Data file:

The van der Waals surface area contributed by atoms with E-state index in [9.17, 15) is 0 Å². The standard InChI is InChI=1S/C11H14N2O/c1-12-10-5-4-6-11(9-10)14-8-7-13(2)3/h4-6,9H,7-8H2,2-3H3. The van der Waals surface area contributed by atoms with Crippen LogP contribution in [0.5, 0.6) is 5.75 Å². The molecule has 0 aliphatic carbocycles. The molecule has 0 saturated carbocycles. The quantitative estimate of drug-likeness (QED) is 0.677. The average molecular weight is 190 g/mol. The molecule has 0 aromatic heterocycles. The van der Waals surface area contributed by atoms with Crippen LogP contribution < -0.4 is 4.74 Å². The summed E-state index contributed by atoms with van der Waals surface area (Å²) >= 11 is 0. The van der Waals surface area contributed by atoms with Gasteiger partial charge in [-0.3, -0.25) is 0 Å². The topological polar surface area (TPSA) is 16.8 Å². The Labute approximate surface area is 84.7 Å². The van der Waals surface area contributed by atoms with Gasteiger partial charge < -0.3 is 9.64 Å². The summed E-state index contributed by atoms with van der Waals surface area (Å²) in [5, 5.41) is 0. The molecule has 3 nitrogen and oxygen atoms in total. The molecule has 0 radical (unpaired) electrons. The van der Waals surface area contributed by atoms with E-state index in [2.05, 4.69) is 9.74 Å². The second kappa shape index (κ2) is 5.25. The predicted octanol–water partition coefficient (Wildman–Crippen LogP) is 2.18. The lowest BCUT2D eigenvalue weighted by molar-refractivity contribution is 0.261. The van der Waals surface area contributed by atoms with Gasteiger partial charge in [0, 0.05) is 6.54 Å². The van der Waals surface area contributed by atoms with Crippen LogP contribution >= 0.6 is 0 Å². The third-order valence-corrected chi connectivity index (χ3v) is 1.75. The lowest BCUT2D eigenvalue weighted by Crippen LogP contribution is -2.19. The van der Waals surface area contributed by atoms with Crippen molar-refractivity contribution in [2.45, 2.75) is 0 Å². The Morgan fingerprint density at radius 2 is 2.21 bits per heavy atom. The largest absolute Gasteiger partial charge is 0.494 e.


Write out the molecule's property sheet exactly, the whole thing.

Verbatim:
The van der Waals surface area contributed by atoms with E-state index in [9.17, 15) is 0 Å². The standard InChI is InChI=1S/C11H14N2O/c1-12-10-5-4-6-11(9-10)14-8-7-13(2)3/h4-6,9H,7-8H2,2-3H3. The van der Waals surface area contributed by atoms with Crippen LogP contribution in [0.5, 0.6) is 5.75 Å². The molecule has 0 aliphatic carbocycles. The molecule has 0 saturated carbocycles. The quantitative estimate of drug-likeness (QED) is 0.677. The average molecular weight is 190 g/mol. The molecule has 0 aromatic heterocycles. The van der Waals surface area contributed by atoms with Crippen LogP contribution < -0.4 is 4.74 Å². The summed E-state index contributed by atoms with van der Waals surface area (Å²) >= 11 is 0. The van der Waals surface area contributed by atoms with Gasteiger partial charge in [-0.3, -0.25) is 0 Å². The topological polar surface area (TPSA) is 16.8 Å². The Labute approximate surface area is 84.7 Å². The van der Waals surface area contributed by atoms with Gasteiger partial charge < -0.3 is 9.64 Å². The summed E-state index contributed by atoms with van der Waals surface area (Å²) in [5, 5.41) is 0. The molecule has 3 nitrogen and oxygen atoms in total. The molecule has 0 radical (unpaired) electrons. The van der Waals surface area contributed by atoms with E-state index in [2.05, 4.69) is 9.74 Å². The second kappa shape index (κ2) is 5.25. The predicted octanol–water partition coefficient (Wildman–Crippen LogP) is 2.18. The lowest BCUT2D eigenvalue weighted by molar-refractivity contribution is 0.261. The van der Waals surface area contributed by atoms with Gasteiger partial charge in [0, 0.05) is 6.54 Å². The van der Waals surface area contributed by atoms with Crippen LogP contribution >= 0.6 is 0 Å². The third-order valence-corrected chi connectivity index (χ3v) is 1.75. The lowest BCUT2D eigenvalue weighted by Crippen LogP contribution is -2.19. The van der Waals surface area contributed by atoms with Crippen molar-refractivity contribution in [2.45, 2.75) is 0 Å². The Morgan fingerprint density at radius 2 is 2.21 bits per heavy atom. The largest absolute Gasteiger partial charge is 0.494 e.